“That beat is raw.” is probably a phrase The Kickdrums hear all the time. Pounding bass, tight snares, a little bit of electro dance hall and a whole shit load of tight production make up the songs that put the Kickdrums on CIMR’s map. There’s a little bit of Ratatat influence evident, but only because of pulse pushing nature of the music they choose to make. Unlike Ratatat, these guys throw some rocking vocals in the mix as well – they’re crate digging workers who’ve risen to the top by sheer force of their own creative ambition. They are unafraid to mix sweeping strings with hip hop beats and dashes of real guitar, because this has done before to varying degrees of success (or failure) people will sometimes make the comparison to Gym Class Heroes or bands of that ilk. Although having produced songs for a cache of rappers, including 50 Cent, they stay away from trying to be rappers and when singing, do things that feel comfortable to them and therefore, it sounds more comfortable to the listener as well. Top notch production and a feel for what is relevant is what’s going to keep the Kickdrums behind some banging tracks for a long time.
On Our Radar
I am a longtime believer in the duality of human nature. There are certain songs and certain artists who have the astute ability to personify duality through their craft. One of these people is Drew Danburry.
He dares not let beauty get in the way of his art: insomuch as forcing himself into a strictly pop aesthetic, but, none the less beauty shines through. His songs are intimate and ugly, recordings deceptively lo-fi but polished, his vocals natural, but pulsing. All of these opposites collide with one another and explode into an album that is an all around treat to listen to. Consistently throughout the album, “This Could Mean Trouble, You Don’t Speak for the Club” you can hear friends of Drew laughing, clapping, and having a particularly good time (or at least sounding like it) – normally the recording process is tenuous, slow, and particular – in other words, not a time for friends and family to come around joking and laughing while you are pressing the past year’s hopes and dreams down onto the physical and audible plane of existence. This gives the artist a decidedly human touch – which, along with the excellent lyrics and hooks that disappear before you can grab onto them – create an album rich with language and meaning – that, to use a cliché, stays with you long after you’ve pressed the off button. It’s as if Drew is saying, we don’t need to worry about the production (although it sounds stellar) and pushing his and the listeners concentration onto the songs and their meanings. Now I could sit here and dissect every lyric for you, but I think that would be better left to you all. I will say this: Musicians, as a community, and as a country, are ready to move beyond the perfection of radio pop music – and there is a new crop of pop sensible folk artists who refuse to parlay their identities and sound for the greater audience – Drew Danburry is recreating a truly American sound, and we thank him for it.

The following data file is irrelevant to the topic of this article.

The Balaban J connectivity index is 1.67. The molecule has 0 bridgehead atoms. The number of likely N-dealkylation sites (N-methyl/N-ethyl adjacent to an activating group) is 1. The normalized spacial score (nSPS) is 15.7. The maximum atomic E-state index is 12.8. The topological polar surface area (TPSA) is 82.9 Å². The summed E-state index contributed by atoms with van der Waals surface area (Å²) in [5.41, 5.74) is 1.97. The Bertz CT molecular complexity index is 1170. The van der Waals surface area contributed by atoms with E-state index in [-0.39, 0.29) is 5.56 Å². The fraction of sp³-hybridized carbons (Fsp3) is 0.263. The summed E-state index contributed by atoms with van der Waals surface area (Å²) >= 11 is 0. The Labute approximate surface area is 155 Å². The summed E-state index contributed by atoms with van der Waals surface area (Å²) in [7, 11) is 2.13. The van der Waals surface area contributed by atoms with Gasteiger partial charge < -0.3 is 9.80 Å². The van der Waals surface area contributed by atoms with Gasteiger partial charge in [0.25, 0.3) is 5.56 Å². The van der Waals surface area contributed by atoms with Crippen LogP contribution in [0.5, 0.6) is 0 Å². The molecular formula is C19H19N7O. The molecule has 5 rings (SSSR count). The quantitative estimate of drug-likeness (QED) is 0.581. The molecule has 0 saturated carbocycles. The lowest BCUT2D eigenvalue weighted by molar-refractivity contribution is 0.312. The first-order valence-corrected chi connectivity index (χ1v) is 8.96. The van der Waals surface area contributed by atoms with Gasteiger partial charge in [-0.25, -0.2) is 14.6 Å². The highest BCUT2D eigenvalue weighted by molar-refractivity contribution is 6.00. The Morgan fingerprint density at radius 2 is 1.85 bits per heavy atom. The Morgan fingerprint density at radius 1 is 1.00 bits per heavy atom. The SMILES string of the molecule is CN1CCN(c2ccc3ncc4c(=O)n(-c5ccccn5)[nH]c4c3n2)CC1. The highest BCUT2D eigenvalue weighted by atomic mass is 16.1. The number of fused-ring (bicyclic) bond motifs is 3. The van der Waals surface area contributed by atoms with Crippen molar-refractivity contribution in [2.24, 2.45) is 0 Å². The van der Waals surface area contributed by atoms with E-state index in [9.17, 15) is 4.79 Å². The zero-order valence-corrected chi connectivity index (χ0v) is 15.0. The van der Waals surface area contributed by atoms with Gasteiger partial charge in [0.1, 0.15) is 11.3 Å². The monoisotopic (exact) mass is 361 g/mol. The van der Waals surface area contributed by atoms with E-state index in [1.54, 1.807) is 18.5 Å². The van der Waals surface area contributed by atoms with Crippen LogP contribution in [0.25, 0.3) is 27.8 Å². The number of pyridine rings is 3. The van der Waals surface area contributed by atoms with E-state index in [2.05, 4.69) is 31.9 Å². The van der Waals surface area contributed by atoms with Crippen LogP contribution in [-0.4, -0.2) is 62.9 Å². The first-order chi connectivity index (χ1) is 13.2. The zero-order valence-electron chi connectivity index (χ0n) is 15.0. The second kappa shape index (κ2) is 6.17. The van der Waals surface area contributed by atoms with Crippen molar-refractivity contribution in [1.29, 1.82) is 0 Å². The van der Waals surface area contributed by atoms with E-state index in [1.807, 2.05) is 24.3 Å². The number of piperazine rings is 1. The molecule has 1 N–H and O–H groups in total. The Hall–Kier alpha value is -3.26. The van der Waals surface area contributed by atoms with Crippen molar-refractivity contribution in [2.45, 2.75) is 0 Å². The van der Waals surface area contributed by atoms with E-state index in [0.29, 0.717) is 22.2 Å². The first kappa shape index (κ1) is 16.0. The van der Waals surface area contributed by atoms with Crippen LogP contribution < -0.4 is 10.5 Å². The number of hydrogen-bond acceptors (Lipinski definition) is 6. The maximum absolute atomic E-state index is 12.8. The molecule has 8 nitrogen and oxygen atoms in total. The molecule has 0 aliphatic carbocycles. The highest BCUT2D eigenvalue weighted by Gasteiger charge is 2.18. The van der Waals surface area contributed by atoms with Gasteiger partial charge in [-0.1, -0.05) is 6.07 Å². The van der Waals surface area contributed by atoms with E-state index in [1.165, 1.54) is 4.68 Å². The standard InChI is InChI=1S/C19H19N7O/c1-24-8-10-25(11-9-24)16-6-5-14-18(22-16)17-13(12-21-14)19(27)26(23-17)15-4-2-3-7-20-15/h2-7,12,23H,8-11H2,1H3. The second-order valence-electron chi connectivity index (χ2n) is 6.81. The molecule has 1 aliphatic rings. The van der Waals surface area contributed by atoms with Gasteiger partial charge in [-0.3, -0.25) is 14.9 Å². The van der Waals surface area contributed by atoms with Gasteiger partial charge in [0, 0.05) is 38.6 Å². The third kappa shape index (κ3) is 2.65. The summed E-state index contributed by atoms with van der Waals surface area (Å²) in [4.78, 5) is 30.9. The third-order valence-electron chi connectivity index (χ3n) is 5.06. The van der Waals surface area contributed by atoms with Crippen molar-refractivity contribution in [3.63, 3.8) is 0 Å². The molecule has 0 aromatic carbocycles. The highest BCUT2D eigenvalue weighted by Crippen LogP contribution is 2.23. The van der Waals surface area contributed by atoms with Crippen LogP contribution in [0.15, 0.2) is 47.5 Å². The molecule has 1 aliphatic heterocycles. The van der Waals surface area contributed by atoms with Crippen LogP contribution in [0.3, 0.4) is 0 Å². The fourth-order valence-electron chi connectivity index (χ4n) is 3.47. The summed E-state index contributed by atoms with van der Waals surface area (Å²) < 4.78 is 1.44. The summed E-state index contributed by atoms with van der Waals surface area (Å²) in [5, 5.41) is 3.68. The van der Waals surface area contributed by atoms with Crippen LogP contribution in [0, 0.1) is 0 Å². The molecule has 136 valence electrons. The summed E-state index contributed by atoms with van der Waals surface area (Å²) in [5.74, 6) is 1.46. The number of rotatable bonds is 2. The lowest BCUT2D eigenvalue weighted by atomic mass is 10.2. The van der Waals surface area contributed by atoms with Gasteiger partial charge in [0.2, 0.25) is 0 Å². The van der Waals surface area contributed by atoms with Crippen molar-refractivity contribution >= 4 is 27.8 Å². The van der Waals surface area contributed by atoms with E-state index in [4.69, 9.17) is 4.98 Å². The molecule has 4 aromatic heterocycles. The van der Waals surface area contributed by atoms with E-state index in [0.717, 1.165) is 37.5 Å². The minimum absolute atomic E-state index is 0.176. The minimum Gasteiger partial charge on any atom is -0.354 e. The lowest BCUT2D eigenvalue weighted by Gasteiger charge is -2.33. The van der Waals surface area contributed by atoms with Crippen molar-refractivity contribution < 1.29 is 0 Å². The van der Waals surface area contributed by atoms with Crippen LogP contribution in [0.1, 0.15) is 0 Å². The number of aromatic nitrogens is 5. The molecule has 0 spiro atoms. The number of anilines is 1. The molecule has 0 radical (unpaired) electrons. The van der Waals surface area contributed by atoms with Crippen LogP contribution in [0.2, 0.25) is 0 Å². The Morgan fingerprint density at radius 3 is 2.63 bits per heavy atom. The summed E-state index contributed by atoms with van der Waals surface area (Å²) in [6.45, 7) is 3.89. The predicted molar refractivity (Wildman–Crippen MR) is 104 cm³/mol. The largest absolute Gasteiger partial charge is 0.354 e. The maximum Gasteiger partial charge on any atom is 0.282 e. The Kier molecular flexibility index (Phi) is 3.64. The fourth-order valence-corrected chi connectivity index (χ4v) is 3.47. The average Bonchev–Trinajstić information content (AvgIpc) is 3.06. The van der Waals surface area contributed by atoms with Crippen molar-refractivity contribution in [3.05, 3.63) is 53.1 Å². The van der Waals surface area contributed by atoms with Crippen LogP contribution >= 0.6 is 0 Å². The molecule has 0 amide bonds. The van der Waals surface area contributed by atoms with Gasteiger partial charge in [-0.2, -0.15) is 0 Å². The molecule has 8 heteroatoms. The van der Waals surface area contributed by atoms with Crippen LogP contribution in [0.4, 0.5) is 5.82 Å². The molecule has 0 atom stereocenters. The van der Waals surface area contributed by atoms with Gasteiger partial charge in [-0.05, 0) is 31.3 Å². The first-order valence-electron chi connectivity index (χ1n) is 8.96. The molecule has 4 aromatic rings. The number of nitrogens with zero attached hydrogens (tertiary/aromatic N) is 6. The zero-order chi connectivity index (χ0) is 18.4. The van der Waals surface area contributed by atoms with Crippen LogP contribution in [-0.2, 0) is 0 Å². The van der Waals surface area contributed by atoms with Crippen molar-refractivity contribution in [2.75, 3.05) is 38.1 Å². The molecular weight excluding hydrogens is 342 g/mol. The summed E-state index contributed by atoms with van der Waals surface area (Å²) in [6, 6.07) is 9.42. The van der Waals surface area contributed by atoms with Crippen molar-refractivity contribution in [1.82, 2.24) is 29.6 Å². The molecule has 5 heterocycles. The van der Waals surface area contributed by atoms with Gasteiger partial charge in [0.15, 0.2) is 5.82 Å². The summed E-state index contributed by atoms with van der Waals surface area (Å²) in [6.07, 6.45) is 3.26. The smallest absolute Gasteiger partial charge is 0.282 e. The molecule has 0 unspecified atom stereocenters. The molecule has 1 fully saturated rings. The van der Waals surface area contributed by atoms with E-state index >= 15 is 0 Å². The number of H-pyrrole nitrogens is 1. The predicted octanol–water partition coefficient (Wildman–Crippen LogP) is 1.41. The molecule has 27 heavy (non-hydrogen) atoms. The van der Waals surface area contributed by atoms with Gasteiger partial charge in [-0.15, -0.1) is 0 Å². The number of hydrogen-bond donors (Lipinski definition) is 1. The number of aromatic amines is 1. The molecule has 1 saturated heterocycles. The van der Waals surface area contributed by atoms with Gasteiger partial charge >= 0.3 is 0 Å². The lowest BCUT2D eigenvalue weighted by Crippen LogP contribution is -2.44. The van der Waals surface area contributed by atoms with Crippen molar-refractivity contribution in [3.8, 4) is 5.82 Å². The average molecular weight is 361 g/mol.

Drew is going to be playing in Logan Square at The Whistler April 14th at 9pm (21+) – I’ll be there – and I hope you will too.
In the meantime, I’ll be posting a video of Drew’s newest single, “Artex” later on tonight for you all to enjoy.